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** Whilst many memes became popular ironically, they then get taken on as being seriously appreciated by the media, and dragged into the ground well beyond the point where the original fans have derided it as an old meme. A notable example is "Gangnam Style", which due to eig such a oversaturated mainstream meme at the time, will lead to groans from pretty much anyone nowadays rather than appreciation.
17th Dec '16 5:22:22 PM Gray
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** Worldcon suffers from this as well. In the 1940s, it was a big deal and was "the" event of the year within science fiction fandom, often the largest con of the year through the 1970s and 1980s, and generally featured some of the best authors, etc. on panels or giving speeches. Now, though it still occupies a prominent place, it's been ''far'' overshadowed by cons such as DragonCon (which can be 10-20x larger and attract "bigger" names).
12th Dec '16 4:51:24 PM ZombieAladdin
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** Anyone getting into pinball nowadays will eventually find access to the older electromechanical machines. In almost all cases, they will find them utterly boring compared to the more modern solid-state driven machines: Those electromechanical machines have no ramps, no pre-recorded audio (and thus no voice clips or music), play rather slowly due to their more primitive machinery, and had absolutely ''[[NintendoHard brutal]]'' difficulty, to where a standard game had 5 balls instead of today's 3. But back in their own time, these electromechanical machines were incredibly popular (albeit in a legal gray area) because not only were they at the cutting edge of electronic gaming, they were dirt-cheap to play. People could insert in a nickel or a dime and play, and if they were good, they could play for a while.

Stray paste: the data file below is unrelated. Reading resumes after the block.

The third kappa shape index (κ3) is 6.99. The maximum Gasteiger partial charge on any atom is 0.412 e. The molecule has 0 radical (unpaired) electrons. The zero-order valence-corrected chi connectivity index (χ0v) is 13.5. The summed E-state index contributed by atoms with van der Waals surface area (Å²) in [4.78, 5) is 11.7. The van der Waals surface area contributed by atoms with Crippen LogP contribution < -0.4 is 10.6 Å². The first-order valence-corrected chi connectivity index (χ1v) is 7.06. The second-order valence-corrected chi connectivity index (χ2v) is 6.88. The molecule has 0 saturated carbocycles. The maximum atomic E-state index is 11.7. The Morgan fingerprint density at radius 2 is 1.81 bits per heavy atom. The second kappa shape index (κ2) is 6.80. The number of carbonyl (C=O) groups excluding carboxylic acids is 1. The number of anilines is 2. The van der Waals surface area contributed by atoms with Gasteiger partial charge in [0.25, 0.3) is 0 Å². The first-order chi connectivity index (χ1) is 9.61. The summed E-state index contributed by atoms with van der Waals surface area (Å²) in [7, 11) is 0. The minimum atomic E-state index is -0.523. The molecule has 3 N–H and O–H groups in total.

** And pinball in general easily falls into Seinfeld Is Unfunny. Its nature as a physical device limits the types of gameplay, stories ([[NoPlotNoProblem if any]]), and artistic diversity that video games can have, so it can be tough to imagine a time when video games were so technologically primitive that ''Pinball/SpaceShuttle'''s scale model was so impressive, it yanked the market share of pinball machines back from arcade video games. That being said, the real-life physics of pinball is so complex that only in the mid-2010's has home computer technology become advanced enough to accurately replicate pinball virtually. The end result is Seinfeld is Unfunny becoming a CyclicalTrope for pinball, as the gameplay of pinball is nothing like any modern video games, causing an uptick in non-virtual pinball's popularity due to curious video gamers seeking them out to play.


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** Going back further, it can be hard to understand why the World's Fair would have people so excited they came over from other continents, as it had no focus and looked like just another traveling carnival, only bigger. Events like these were the ancestors of today's conventions and expositions that focus on more specific topics and cater to fans.
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http://tvtropes.org/pmwiki/article_history.php?article=SeinfeldIsUnfunny.Other